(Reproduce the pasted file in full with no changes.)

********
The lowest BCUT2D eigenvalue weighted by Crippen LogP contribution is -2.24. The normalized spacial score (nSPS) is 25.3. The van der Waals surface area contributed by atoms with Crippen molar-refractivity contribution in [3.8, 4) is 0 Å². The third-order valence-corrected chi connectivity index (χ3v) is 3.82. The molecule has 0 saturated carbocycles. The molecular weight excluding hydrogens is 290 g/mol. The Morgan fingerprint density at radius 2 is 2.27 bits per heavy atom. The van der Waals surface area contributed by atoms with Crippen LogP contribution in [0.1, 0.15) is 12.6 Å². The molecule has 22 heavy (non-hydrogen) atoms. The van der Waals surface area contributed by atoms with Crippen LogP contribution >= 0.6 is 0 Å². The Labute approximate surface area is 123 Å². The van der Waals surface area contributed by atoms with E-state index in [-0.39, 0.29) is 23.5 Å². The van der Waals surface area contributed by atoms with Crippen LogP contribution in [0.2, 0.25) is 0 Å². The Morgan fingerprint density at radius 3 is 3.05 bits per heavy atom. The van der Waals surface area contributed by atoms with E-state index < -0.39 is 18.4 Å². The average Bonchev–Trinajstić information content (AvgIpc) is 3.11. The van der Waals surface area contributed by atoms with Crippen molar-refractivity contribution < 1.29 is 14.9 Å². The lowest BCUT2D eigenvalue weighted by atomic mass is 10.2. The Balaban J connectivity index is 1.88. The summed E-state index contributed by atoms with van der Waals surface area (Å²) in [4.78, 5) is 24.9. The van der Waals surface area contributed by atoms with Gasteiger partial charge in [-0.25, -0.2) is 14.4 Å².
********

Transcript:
The lowest BCUT2D eigenvalue weighted by Crippen LogP contribution is -2.24. The normalized spacial score (nSPS) is 25.3. The van der Waals surface area contributed by atoms with Crippen molar-refractivity contribution in [3.8, 4) is 0 Å². The third-order valence-corrected chi connectivity index (χ3v) is 3.82. The molecule has 0 saturated carbocycles. The molecular weight excluding hydrogens is 290 g/mol. The Morgan fingerprint density at radius 2 is 2.27 bits per heavy atom. The van der Waals surface area contributed by atoms with Crippen LogP contribution in [0.1, 0.15) is 12.6 Å². The molecule has 22 heavy (non-hydrogen) atoms. The van der Waals surface area contributed by atoms with Crippen LogP contribution >= 0.6 is 0 Å². The Labute approximate surface area is 123 Å². The van der Waals surface area contributed by atoms with E-state index in [-0.39, 0.29) is 23.5 Å². The van der Waals surface area contributed by atoms with Crippen LogP contribution in [0.2, 0.25) is 0 Å². The Morgan fingerprint density at radius 3 is 3.05 bits per heavy atom. The van der Waals surface area contributed by atoms with E-state index < -0.39 is 18.4 Å². The average Bonchev–Trinajstić information content (AvgIpc) is 3.11. The van der Waals surface area contributed by atoms with Crippen molar-refractivity contribution < 1.29 is 14.9 Å². The lowest BCUT2D eigenvalue weighted by atomic mass is 10.2. The Balaban J connectivity index is 1.88. The summed E-state index contributed by atoms with van der Waals surface area (Å²) in [4.78, 5) is 24.9. The van der Waals surface area contributed by atoms with Gasteiger partial charge in [-0.25, -0.2) is 14.4 Å².